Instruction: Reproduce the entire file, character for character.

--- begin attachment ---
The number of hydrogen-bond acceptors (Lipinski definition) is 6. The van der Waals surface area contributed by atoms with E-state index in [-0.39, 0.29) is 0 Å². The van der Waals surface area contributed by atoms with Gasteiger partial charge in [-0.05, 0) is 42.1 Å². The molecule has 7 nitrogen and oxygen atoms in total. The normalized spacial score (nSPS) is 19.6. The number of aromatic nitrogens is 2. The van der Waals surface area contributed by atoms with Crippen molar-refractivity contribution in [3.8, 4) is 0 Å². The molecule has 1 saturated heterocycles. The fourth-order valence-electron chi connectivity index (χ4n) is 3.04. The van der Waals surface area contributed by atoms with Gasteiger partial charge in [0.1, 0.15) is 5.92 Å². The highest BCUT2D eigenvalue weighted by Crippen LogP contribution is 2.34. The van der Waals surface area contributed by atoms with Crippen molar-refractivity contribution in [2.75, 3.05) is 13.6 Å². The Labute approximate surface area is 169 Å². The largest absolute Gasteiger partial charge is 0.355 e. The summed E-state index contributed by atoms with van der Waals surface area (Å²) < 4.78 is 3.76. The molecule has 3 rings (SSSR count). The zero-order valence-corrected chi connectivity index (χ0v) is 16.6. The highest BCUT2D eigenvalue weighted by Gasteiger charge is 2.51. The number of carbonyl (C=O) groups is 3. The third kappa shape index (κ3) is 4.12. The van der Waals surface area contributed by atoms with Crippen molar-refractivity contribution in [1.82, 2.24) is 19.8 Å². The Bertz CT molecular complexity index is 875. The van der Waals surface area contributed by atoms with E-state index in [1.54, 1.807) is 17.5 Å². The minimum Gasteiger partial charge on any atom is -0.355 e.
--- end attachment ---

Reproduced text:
The number of hydrogen-bond acceptors (Lipinski definition) is 6. The van der Waals surface area contributed by atoms with E-state index in [-0.39, 0.29) is 0 Å². The van der Waals surface area contributed by atoms with Gasteiger partial charge in [-0.05, 0) is 42.1 Å². The molecule has 7 nitrogen and oxygen atoms in total. The normalized spacial score (nSPS) is 19.6. The number of aromatic nitrogens is 2. The van der Waals surface area contributed by atoms with Crippen molar-refractivity contribution in [3.8, 4) is 0 Å². The molecule has 1 saturated heterocycles. The fourth-order valence-electron chi connectivity index (χ4n) is 3.04. The van der Waals surface area contributed by atoms with Gasteiger partial charge in [0.1, 0.15) is 5.92 Å². The highest BCUT2D eigenvalue weighted by Crippen LogP contribution is 2.34. The van der Waals surface area contributed by atoms with Crippen molar-refractivity contribution in [2.75, 3.05) is 13.6 Å². The Labute approximate surface area is 169 Å². The largest absolute Gasteiger partial charge is 0.355 e. The summed E-state index contributed by atoms with van der Waals surface area (Å²) < 4.78 is 3.76. The molecule has 3 rings (SSSR count). The zero-order valence-corrected chi connectivity index (χ0v) is 16.6. The highest BCUT2D eigenvalue weighted by Gasteiger charge is 2.51. The number of carbonyl (C=O) groups is 3. The third kappa shape index (κ3) is 4.12. The van der Waals surface area contributed by atoms with Crippen molar-refractivity contribution in [1.82, 2.24) is 19.8 Å². The Bertz CT molecular complexity index is 875. The van der Waals surface area contributed by atoms with E-state index in [1.54, 1.807) is 17.5 Å². The minimum Gasteiger partial charge on any atom is -0.355 e.